"If goods are thrown overboard in order to lighten a ship, the loss incurred for the good of all shall be made good by the contribution of all. The French ordinance [observed in the US and Great Britain] in express terms excludes from the benefit of general average, goods stored upon the deck of the ship . . . [that is,] the owners of the cargo under cover are not required to contribute to the jettison of the goods on deck. . . . [Thus, in the US,] the master is only authorized to load on deck by special contract with the shipper.
" . . . That the case of jettison . . . was . . . understood to be put as a mere illustration of a more general principle, Mr. Justice Story thinks is abundantly clear from the context of the Roman law, where a ransom paid to pirates to redeem teh ship is declared to be governed by the same rule. The same rule, he remarks, was applied to the case of cutting away or throwing overboard of the masts or other tackle of the ship to avert the impending calamity, and the incidental damage occasioned thereby to other things.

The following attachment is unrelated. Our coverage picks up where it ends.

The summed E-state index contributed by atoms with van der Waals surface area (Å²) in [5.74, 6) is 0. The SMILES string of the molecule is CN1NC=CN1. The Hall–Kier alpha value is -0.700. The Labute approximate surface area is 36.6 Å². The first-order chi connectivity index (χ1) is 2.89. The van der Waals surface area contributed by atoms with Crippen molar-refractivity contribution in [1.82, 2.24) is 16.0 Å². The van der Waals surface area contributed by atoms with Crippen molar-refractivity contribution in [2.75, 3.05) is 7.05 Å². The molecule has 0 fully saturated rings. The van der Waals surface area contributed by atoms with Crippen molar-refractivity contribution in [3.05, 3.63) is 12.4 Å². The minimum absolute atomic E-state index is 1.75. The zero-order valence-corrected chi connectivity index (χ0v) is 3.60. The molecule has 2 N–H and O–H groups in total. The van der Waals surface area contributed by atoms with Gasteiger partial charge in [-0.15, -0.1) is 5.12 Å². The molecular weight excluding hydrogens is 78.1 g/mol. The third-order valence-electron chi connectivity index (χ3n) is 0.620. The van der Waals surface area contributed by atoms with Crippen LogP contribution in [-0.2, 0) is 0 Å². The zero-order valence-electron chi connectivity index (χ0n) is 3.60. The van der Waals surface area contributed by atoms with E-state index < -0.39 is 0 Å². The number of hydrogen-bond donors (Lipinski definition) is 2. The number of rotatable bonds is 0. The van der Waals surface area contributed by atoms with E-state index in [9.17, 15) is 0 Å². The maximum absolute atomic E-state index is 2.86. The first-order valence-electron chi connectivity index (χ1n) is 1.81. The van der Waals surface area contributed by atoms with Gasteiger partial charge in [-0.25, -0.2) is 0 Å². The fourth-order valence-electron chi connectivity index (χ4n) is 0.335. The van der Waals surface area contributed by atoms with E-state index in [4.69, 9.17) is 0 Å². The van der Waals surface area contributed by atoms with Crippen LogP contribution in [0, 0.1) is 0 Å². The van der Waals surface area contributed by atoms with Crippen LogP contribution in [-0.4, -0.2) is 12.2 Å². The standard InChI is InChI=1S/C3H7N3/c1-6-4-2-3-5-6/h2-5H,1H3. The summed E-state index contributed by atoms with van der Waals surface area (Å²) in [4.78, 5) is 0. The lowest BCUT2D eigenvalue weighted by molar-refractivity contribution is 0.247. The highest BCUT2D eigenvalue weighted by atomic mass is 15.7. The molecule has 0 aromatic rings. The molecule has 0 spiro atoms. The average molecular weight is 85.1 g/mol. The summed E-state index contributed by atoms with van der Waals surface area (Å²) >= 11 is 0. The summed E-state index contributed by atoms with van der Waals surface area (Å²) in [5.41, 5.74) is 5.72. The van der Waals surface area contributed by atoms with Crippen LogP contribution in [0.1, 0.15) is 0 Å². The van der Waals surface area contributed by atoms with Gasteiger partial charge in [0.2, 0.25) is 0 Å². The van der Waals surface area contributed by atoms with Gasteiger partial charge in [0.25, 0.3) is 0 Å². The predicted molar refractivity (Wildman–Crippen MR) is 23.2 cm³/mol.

. . . . .
"The principle is, that all ordinary loss and damage sustained by the ship must be borne by the ship owners; but if upon a particular emergency articles are used or expenses incurred for the general benefit of all the parties interested in the ship, cargo, and freigh, then all of those for whose benefit teh same are used or incurred, should contribute to pay therefore . . . . And wages to the crew employed in rendering services toward such recovery may be included among those expenses."
. . . .
"[In addition, the doctrine requires] that by that sacrifice [of the jettisoned cargo] the safety of the other property should be presently and successfully attained [for the duration of the voyage].
. . . . .
"In New York it is a settled rule that a party who is obliged to pay and bear charges, as owner of the ship, is entitled, even if a case of contribution exists, to recover the whole of it, in the first instance, of the insurer upon the ship, and to leave it to him to call upon the ownesr or insurerers of the cargo and freigh for their contributory shares."
2 Robinson's Practice 386--394 (1855) (citations omitted).
Recoveries were available at both law (via an implied promise) and equity. Mr. Robinson did not specify the method for apportioning the contribution obligation, but one assumes that it would be pro rata based upon the value of the preserved cargo.